Tell us about his work in the music industry.
He did hundreds of covers and if you’re into records and you collect vinyl, you might recognise his work, even if you don’t know his name. One of his most well-known covers is probably the one for the compilation album, Stalag 17-18 and 19. It’s set in a prison yard and the inmates are all dancing with the female prison officers. He did covers for Frankie Paul, Cocoa Tea, Sugar Minott, Barrington Levy, Yellowman, Leroy Smart, I-Roy, Super Cat – anyone who was anyone in ‘80s Jamaican music. He did a lot of compilations and riddim albums from that time and also a lot of the label graphics.

EXHIBITION: In Fine Style is currently at Bristol’s Colston Hall until Mar 6

How do you describe dancehall art?
It’s essentially art that has come from dancehall music. So it’s colourful, brash, humorous, at times controversial – everything that dancehall embodies. A lot of Limonious’ illustrations on the album covers were scenes from dancehalls. He took the everyday goings on of Jamaican culture, added his own humour, and put it down on album covers. He started working in the music scene when dancehall was taking hold and taking over from the roots reggae of the ‘70s. So his work was reflective of that scene and he created a style that is still influential today.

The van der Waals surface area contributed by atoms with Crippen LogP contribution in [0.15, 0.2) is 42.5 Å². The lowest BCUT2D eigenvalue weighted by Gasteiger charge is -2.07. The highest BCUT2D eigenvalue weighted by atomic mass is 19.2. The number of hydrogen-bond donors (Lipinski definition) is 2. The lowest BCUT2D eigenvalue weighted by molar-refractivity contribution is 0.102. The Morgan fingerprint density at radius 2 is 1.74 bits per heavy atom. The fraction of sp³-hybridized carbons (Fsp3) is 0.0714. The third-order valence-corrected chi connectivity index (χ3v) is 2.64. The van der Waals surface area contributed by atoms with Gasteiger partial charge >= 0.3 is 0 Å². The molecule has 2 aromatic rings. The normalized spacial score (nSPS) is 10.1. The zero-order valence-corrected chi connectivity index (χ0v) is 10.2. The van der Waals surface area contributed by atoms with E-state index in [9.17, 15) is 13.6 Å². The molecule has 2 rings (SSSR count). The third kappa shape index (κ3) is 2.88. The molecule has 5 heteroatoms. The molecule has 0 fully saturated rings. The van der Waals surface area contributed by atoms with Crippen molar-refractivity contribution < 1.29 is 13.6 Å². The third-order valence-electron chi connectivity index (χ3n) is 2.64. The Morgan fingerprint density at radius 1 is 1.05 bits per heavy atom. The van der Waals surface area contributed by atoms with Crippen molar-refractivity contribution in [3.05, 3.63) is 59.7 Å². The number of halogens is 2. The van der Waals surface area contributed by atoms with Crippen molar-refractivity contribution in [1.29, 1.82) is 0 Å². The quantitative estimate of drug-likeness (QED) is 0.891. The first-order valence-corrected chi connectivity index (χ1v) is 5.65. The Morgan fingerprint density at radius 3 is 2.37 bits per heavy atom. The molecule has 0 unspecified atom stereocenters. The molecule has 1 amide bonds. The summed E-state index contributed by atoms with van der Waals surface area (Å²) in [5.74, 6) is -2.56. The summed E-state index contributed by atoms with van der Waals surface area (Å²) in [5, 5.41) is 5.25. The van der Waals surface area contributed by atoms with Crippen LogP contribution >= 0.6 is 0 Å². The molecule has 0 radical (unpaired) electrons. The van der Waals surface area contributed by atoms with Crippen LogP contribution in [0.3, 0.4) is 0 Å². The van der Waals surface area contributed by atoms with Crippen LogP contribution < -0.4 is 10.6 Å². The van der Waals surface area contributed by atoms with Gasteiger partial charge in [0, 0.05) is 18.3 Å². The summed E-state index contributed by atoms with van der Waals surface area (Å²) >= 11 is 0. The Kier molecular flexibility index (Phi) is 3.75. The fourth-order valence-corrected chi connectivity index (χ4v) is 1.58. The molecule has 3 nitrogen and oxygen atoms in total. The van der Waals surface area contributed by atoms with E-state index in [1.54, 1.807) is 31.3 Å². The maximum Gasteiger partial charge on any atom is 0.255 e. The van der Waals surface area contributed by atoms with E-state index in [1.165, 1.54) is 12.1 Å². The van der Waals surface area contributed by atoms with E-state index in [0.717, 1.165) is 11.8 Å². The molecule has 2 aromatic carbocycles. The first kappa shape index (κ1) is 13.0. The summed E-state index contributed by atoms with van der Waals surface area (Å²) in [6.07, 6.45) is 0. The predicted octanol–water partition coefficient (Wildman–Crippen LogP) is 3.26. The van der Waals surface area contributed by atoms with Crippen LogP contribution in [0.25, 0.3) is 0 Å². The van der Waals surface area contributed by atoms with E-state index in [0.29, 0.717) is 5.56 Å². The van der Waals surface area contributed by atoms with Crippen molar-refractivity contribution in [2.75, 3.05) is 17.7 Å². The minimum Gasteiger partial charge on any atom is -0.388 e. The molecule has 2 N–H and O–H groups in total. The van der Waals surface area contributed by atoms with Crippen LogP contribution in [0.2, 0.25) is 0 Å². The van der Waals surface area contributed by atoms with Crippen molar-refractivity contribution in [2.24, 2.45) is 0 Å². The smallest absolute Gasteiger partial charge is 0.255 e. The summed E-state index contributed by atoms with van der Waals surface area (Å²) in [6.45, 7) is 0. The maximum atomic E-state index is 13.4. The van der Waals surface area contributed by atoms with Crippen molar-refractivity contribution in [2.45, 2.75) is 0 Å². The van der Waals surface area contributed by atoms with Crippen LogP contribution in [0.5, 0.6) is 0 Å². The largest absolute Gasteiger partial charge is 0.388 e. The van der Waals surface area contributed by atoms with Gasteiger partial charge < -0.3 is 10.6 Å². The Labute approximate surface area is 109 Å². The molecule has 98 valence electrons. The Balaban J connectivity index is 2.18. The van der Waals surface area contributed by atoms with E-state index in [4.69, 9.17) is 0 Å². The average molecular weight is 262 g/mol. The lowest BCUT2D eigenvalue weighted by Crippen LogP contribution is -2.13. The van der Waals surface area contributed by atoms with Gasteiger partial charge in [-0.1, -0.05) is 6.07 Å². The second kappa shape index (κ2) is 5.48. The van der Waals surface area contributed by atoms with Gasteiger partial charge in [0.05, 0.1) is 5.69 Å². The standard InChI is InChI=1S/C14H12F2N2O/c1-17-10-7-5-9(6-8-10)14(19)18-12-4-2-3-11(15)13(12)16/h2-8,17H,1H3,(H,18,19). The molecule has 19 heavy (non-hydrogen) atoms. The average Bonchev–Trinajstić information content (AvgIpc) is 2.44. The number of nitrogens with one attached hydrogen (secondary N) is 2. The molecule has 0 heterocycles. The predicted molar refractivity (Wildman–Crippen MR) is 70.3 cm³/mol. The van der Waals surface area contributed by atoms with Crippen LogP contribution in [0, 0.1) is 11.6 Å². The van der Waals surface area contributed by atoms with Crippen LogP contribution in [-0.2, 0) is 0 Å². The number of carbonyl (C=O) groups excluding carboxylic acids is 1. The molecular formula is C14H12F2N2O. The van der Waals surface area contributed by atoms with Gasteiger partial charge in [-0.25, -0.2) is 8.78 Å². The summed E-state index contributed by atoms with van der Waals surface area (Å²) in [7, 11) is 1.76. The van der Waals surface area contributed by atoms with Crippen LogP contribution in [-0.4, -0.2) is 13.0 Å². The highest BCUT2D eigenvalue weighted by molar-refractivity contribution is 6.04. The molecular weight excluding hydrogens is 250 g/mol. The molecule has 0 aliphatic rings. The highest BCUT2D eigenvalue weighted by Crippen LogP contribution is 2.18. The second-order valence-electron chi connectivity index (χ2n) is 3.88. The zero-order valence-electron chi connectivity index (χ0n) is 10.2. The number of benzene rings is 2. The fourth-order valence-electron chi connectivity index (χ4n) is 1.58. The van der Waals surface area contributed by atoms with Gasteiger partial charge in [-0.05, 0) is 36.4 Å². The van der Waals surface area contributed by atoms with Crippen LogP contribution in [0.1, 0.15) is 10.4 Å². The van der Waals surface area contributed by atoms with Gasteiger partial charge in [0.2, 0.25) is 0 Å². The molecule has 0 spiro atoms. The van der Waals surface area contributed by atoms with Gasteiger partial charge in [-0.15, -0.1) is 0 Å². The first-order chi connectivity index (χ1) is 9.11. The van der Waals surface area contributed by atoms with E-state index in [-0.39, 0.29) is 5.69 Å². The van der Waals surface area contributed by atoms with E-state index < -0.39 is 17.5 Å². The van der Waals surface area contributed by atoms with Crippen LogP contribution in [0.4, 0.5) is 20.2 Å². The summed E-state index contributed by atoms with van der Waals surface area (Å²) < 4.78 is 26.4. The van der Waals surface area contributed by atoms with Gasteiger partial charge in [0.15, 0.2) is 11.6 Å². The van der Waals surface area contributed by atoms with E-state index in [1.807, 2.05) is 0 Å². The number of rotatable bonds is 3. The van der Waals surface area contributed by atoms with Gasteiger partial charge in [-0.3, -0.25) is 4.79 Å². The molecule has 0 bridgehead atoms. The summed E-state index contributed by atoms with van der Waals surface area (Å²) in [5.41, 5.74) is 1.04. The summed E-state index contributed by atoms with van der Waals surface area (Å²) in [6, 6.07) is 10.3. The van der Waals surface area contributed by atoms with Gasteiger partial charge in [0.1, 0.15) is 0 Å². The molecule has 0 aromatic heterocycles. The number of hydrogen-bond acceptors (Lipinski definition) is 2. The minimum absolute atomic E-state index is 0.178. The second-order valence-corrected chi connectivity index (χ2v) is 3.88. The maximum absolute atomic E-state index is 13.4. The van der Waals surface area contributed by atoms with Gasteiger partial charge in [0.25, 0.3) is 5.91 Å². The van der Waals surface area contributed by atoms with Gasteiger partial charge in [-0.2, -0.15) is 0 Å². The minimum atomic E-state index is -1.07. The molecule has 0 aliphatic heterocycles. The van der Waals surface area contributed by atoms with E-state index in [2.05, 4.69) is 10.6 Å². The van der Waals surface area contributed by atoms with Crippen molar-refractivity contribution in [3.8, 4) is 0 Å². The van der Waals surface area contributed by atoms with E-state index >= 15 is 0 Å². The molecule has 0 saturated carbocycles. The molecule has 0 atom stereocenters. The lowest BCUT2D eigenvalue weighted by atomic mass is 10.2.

Do you think that Limonious’ association with dancehall is what caused him to be overlooked in more ‘high brow’ art circles?
Yes, I do. Even in Jamaica, where people are surrounded by dancehall culture, his type of work is considered in many circles as almost throwaway. His art isn’t really documented in mainstream press or in galleries and we felt it was important to try and change that – to change the way in which this type of art is appreciated and preserved.

The exhibition is currently in Bristol. Why should people come to see it?
Well firstly, It’s a good exhibition! It’s colourful, it’s fun and it’s informative. The captions are detailed; we’ve tried to give a lot of information about his life and his work, so people can learn a lot about him. There’s also a part of the exhibition featuring modern day work that has been inspired by Limonious, so you see how his art is relevant today.

For example, [production duo] Major Lazer’s animated Jamaican superhero character is directly inspired by the work of Limonious. That’s something they admit freely because they love his work. That’s the thing; so many people love his work, but it doesn’t get recognised by the mainstream because it’s not out there to be celebrated on a larger scale. Hopefully this exhibition and others like it will start to change that.

In Fine Style is presented by One Love Books. It continues at The Glass Room, Colston Hall, Bristol Street, Bristol BS1 5AR until March 6, 2016. For more information, visit

[Photos courtesy of One Love Books